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The Cistercian monks, whose abbey stood there in the thirteenth century, wore no clothes but rough tunics and cowls, and ate no flesh, nor fish, nor eggs. They lay upon straw, and they rose at midnight to mass. They spent the day in labour, reading, and prayer; and over all their lives there fell a silence as of death, for no one spoke.

A grim fraternity, passing grim lives in that sweet spot, that God had made so bright! Strange that Nature’s voices all around them — the soft singing of the waters, the whisperings of the river grass, the music of the rushing wind — should not have taught them a truer meaning of life than this. They listened there, through the long days, in silence, waiting for a voice from heaven; and all day long and through the solemn night it spoke to them in myriad tones, and they heard it not.

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A common intermediate step to going carbon neutral is to “match” your electricity usage with purchases of the same amount of renewable electricity. But you often still use some non-renewable, at least at this stage, due to grid realities. So, where does the excess go?

Haven’t found a clear answer yet. Google was an early example of this, but I haven’t found an explanation from them. The closest is from this blog post:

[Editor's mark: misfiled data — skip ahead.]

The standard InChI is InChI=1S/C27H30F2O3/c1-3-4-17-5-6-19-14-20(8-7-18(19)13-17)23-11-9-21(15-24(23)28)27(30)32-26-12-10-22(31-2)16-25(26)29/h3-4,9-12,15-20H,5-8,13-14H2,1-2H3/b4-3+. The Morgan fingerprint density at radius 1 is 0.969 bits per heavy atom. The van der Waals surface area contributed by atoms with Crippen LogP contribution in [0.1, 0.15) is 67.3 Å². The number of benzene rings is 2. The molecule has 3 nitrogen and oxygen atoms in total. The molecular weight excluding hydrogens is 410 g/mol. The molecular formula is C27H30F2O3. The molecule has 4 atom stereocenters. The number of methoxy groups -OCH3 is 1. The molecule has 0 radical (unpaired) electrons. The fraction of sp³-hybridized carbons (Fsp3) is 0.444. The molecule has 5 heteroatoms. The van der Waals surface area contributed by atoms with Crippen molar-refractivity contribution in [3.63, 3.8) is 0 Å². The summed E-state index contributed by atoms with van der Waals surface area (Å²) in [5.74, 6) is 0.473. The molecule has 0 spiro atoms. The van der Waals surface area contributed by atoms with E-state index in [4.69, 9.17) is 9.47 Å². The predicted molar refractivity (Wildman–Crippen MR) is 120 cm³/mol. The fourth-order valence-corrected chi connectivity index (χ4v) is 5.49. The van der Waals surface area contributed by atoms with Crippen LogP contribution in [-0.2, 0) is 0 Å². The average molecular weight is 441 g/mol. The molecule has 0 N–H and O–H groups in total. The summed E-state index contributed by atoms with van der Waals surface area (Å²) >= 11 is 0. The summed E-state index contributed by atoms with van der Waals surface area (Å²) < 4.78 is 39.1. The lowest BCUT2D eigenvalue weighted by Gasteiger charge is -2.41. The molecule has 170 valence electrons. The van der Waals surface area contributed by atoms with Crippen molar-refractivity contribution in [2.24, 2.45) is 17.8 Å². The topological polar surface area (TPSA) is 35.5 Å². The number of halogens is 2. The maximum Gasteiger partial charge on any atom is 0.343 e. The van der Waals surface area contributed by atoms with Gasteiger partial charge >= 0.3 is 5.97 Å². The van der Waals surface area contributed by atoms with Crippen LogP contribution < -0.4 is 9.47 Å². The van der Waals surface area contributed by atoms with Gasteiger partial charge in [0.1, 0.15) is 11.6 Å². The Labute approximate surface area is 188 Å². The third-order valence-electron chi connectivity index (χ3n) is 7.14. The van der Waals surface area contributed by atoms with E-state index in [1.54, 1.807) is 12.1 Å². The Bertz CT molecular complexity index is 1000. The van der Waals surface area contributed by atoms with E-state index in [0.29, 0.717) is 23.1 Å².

…we may find ourselves temporarily oversupplied in some regions and undersupplied in others (where access to renewables is currently more limited). We will also be drawing energy from the grid to meet our 24/7 electricity needs…

And from this white paper:

While we work hand in hand with regulators and utilities in these areas to evolve the market structure to unlock renewable purchasing, we overbuy renewables on one grid to offset our inability to purchase renewables on another.

So what happens to the oversupply? Is it resold at a loss? Curtailed away? Something else? And so then the benefit is guaranteeing demand for renewable projects, even if not all energy gets consumed?

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This thing was ridiculous. It took forever. The colors are obviously wrong. Every one of our “strategies” started out great and inevitably failed us. Our best advice is to never start it in the first place.

And yet, we did it! …ok, mostly Gina did it. Brooke and I stood around, poked at it, attached a few pieces, sorted a few others by shape and color, and then stood back and admired Gina’s (somewhat fatalistic) commitment.

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Code reuse reminds me of trade. When we reuse other people’s code, that frees up our time to focus on our own. We can then make our own available for reuse, which completes the cycle. Specialization, division of labor, comparative advantage, raising everyone’s quality of life.

How far can we take the analogy? Which deeper economic principles based on trade might apply to code reuse, package managers, etc? I doubt it’s an original idea, but it’s hard to Google.

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